The MBA degree and the astronomical rise in CEO pay...

Companies’ top-ranks are filled with talent from similar educational backgrounds. Uniform thinking could be playing a part in the massive CEO pay gains over the past few decades. During most MBA programs, business school students read numerous case studies, evaluating the strategies of many different kinds of companies, analyzing the cost of bringing new product lines to market and novel methods to cut expenses. You would think that, after all that training, MBA grads would be the perfect candidates to halt the runaway growth of CEO pay. But, in an ironic twist, could the rising number of MBAs be pushing the perceived value of a CEO ever higher? The MBA degree’s growth in popularity is one of the few trends in the business world that matches the extraordinary growth in executive pay. According to the most recent data, from the 2011-2012 graduating class, MBA students accounted for 25% of the total master’s handed out, with 191,571 students receiving the degree. Education and computer science/engineering students came in second and third, with 178,062 and 66,014 degree recipients, respectively. The MBA has grown in popularity for years. In fact, the number of MBAs issued has jumped 623% since 1970; education master’s degrees increased 103% during that time…Read full story:...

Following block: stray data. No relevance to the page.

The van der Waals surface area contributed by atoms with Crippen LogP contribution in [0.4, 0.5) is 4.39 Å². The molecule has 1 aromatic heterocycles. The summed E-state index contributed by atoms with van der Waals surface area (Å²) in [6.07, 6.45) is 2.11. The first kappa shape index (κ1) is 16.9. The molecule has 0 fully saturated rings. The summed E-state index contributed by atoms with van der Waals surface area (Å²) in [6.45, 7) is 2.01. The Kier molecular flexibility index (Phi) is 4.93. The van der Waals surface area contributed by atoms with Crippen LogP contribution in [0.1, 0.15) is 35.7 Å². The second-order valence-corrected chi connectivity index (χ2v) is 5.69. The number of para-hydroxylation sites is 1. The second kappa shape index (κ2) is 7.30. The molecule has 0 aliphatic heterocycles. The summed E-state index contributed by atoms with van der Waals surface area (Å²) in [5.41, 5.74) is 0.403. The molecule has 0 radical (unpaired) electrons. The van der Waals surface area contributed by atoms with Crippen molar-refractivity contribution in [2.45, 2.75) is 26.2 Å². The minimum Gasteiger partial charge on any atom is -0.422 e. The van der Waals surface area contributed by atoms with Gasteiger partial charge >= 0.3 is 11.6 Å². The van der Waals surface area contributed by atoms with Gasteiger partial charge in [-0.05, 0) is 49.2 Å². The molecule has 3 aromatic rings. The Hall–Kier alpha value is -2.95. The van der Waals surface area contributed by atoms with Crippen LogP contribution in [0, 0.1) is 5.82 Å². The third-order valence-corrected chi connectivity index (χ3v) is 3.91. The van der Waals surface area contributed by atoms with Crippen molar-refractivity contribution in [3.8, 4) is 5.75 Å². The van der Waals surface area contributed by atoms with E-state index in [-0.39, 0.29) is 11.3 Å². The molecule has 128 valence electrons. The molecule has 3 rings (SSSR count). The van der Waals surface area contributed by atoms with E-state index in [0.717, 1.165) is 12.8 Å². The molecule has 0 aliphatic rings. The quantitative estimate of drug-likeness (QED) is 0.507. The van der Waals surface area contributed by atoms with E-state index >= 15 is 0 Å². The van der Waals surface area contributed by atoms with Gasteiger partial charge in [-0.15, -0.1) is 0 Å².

How Yale is beginning to crack into the elite B-school ranks...

Dean Ted Snyder has made it his mission to turn Yale’s business school into a truly global enterprise. The school’s recent rise in the rankings shows that his efforts are starting to pay off. It’s an alluring morning in New Haven, Conn. Under a brilliant sun, the air is crisp and cool. The leaves on the trees are beginning to transform into a kaleidoscope of colors. And Dean Edward “Ted” Snyder of Yale University’s School of Management is strolling the halls of the school’s brand new $243 million complex. Gathered in the lobby are a group of young people—a dozen or so prospective applicants to SOM—who are waiting for an admissions official to give them the pitch and a tour of the building, which looks so modern it could be the Starship Enterprise. Dean Snyder moseys over to the group and asks what interests them most about Yale’s School of Management. The first and second people who answer his question make him nearly wince. One earnest-looking young man immediately says that it is the school’s non-profit slant. Another says it is the relatively small size of Yale’s MBA program, which this fall enrolled just 323 students, a little more than a third of the totals at Harvard, Columbia, Wharton, Kellogg, and Booth. What Dean Snyder had hoped to hear was that these potential applicants were keen on Yale because it is, in the dean’s own words, “the most distinctively global U.S. business school.” That is, after all, what Snyder has tirelessly worked to do in repositioning the school since his arrival as dean in mid-2011. There are only two other answers that he would have preferred to hear this morning: that they’re keen to look at SOM because it...

The MBA is losing its magic